Poverty, COVID-19 and vulnerability in the population are the main drivers of the food crisis, according to an international team of scientists.
Following two years of below-average rainfall, Southern Madagascar is experiencing a severe drought. This has led to crop failures and a humanitarian crisis affecting more than one million people, with tens of thousands facing famine-like conditions.
Scientists at the World Weather Attribution (WWA), an international collaboration of climate scientists that assess the role of climate change in extreme weather events in the immediate aftermath of their occurrence, have calculated the influence of human-caused climate change on the low levels of rainfall in the region.
To do so, they analysed weather records and climate model simulations to compare the climate as it is today, after about 1.2°C of global warming since the late 1800s, with the climate of the past. In the study, "Attribution of severe low rainfall in southern Madagascar, 2019-21", they conclude that climate change played a minimal role in the current drought.
Climate change is a threat multiplier, but not the only one. With this particular drought, it was more the natural rain variability, the very high vulnerability of the population and the impact of COVID-19 that came together. Dr Friederike Otto Senior Lecturer in Climate Science at the Grantham Institute
"While global warming may have made a small contribution to the lack of rain observed over the last two years, we cannot separate this signal from the high natural variability of the climate in that region," explains Dr Friederike (Fredi) Otto, Head of WWA, who recently joined the Grantham Institute – Climate Change and the Environment as Senior Lecturer in Climate Science.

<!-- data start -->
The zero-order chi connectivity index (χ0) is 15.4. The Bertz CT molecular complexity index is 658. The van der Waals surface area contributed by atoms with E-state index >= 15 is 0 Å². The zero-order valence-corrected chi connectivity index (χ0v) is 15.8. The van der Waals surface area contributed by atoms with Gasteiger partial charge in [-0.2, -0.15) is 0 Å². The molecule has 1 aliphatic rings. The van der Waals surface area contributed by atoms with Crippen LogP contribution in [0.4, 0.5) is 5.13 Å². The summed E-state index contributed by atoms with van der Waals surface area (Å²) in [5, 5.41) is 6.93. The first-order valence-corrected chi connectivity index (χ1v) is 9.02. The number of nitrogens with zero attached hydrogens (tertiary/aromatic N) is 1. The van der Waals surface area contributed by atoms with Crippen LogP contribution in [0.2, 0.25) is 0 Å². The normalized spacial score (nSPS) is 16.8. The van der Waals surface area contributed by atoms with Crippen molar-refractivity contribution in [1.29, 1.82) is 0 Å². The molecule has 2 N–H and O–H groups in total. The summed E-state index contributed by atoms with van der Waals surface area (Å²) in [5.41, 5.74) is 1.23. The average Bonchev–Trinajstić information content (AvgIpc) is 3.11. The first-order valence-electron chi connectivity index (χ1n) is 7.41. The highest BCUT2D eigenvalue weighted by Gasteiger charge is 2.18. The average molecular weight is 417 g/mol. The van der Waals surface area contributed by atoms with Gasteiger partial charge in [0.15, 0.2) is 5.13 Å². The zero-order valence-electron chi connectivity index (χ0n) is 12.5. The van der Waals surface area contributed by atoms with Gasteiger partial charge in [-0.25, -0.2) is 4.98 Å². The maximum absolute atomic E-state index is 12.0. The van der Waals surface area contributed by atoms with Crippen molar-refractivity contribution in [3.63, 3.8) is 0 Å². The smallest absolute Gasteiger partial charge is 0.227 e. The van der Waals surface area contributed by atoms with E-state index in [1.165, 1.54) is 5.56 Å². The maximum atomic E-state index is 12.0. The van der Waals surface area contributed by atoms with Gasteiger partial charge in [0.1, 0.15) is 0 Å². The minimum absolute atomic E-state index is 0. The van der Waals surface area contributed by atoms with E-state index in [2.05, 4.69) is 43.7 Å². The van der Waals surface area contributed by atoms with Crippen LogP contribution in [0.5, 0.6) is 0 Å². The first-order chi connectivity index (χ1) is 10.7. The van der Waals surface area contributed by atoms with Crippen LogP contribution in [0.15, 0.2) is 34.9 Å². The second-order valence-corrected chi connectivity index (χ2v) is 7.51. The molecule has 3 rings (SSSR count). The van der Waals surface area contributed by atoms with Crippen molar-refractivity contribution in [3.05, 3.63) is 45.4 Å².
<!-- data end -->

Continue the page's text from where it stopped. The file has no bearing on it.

The research shows that vulnerability to low levels of rainfall is the main factor behind the food crisis. "Climate change is a threat multiplier, but not the only one. With this particular drought, it was more the natural rain variability, the very high vulnerability of the population and the impact of COVID-19 that came together," explains Dr Otto.
Madagascar is one of the poorest countries of the world, with more than 90% of people living below the poverty line in the south of the country. This makes it difficult for local communities to cope with any prolonged period of drought, particularly when they depend on rain-fed agriculture. In addition, over the past two years, COVID-19 restrictions stopped people from the region going elsewhere in the country to find work, as they have done in the past.
Improving resilience to extreme weather
Addressing poverty, over-reliance on agriculture and poor infrastructure is key to preventing future food crises. If such changes aren't made, even slight shifts in climate patterns could be "absolutely catastrophic" for Madagascar, says Dr Otto.
What we are seeing with this event in Madagascar shows that, in many cases, we are not even prepared for today’s climate. Maarten van Aalst Director of the Red Cross Red Crescent Climate Centre
Maarten van Aalst, Director of the Red Cross Red Crescent Climate Centre and co-author of the study, underlines the need to improve resilience to extreme weather in Southern Madagascar. "When most people survive on low income and rely on year-to-year crops, the effects of prolonged droughts or flooding can be devastating," he says. "What we are seeing with this event in Madagascar shows that, in many cases, we are not even prepared for today’s climate. Addressing the vulnerability in the region and improving the living conditions of the population remains critical."
Adapted from a press release written by Global Strategic Communications Council (GSCC) Network.
Article text (excluding photos or graphics) © Imperial College London.
Photos and graphics subject to third party copyright used with permission or © Imperial College London.
Miss Lottie Butler
The Grantham Institute for Climate Change
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